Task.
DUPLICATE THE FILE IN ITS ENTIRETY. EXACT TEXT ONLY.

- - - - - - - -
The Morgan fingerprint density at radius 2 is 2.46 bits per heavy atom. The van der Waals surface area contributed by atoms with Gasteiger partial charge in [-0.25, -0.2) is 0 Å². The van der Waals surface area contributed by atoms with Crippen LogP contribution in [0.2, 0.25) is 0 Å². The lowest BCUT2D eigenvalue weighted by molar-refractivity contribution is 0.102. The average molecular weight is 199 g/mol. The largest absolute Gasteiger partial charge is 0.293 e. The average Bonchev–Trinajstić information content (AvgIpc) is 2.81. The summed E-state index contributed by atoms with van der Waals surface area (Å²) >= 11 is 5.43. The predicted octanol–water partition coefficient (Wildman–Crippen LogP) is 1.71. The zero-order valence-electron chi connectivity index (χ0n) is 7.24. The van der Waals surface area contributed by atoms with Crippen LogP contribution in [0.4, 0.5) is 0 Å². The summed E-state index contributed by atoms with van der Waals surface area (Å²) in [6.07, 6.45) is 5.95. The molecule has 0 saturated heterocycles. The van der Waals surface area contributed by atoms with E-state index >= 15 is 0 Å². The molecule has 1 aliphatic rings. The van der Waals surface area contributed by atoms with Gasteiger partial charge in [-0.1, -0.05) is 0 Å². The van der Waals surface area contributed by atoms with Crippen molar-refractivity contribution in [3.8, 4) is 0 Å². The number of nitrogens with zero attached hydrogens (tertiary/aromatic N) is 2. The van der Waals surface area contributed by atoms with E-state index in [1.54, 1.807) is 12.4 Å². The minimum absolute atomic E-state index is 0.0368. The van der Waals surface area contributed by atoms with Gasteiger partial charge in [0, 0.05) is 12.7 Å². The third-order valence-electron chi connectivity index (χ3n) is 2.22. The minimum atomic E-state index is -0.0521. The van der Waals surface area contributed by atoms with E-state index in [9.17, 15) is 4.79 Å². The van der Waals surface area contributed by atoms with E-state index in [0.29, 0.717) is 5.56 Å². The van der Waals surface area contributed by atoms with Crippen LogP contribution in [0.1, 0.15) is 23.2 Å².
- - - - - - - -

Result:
The Morgan fingerprint density at radius 2 is 2.46 bits per heavy atom. The van der Waals surface area contributed by atoms with Gasteiger partial charge in [-0.25, -0.2) is 0 Å². The van der Waals surface area contributed by atoms with Crippen LogP contribution in [0.2, 0.25) is 0 Å². The lowest BCUT2D eigenvalue weighted by molar-refractivity contribution is 0.102. The average molecular weight is 199 g/mol. The largest absolute Gasteiger partial charge is 0.293 e. The average Bonchev–Trinajstić information content (AvgIpc) is 2.81. The summed E-state index contributed by atoms with van der Waals surface area (Å²) >= 11 is 5.43. The predicted octanol–water partition coefficient (Wildman–Crippen LogP) is 1.71. The zero-order valence-electron chi connectivity index (χ0n) is 7.24. The van der Waals surface area contributed by atoms with Crippen LogP contribution in [0.4, 0.5) is 0 Å². The summed E-state index contributed by atoms with van der Waals surface area (Å²) in [6.07, 6.45) is 5.95. The molecule has 0 saturated heterocycles. The van der Waals surface area contributed by atoms with E-state index >= 15 is 0 Å². The molecule has 1 aliphatic rings. The van der Waals surface area contributed by atoms with Gasteiger partial charge in [-0.1, -0.05) is 0 Å². The van der Waals surface area contributed by atoms with Crippen molar-refractivity contribution in [3.8, 4) is 0 Å². The number of nitrogens with zero attached hydrogens (tertiary/aromatic N) is 2. The van der Waals surface area contributed by atoms with E-state index in [1.54, 1.807) is 12.4 Å². The minimum absolute atomic E-state index is 0.0368. The van der Waals surface area contributed by atoms with Gasteiger partial charge in [0, 0.05) is 12.7 Å². The third-order valence-electron chi connectivity index (χ3n) is 2.22. The minimum atomic E-state index is -0.0521. The van der Waals surface area contributed by atoms with E-state index in [9.17, 15) is 4.79 Å². The van der Waals surface area contributed by atoms with E-state index in [0.29, 0.717) is 5.56 Å². The van der Waals surface area contributed by atoms with Crippen LogP contribution in [0.1, 0.15) is 23.2 Å².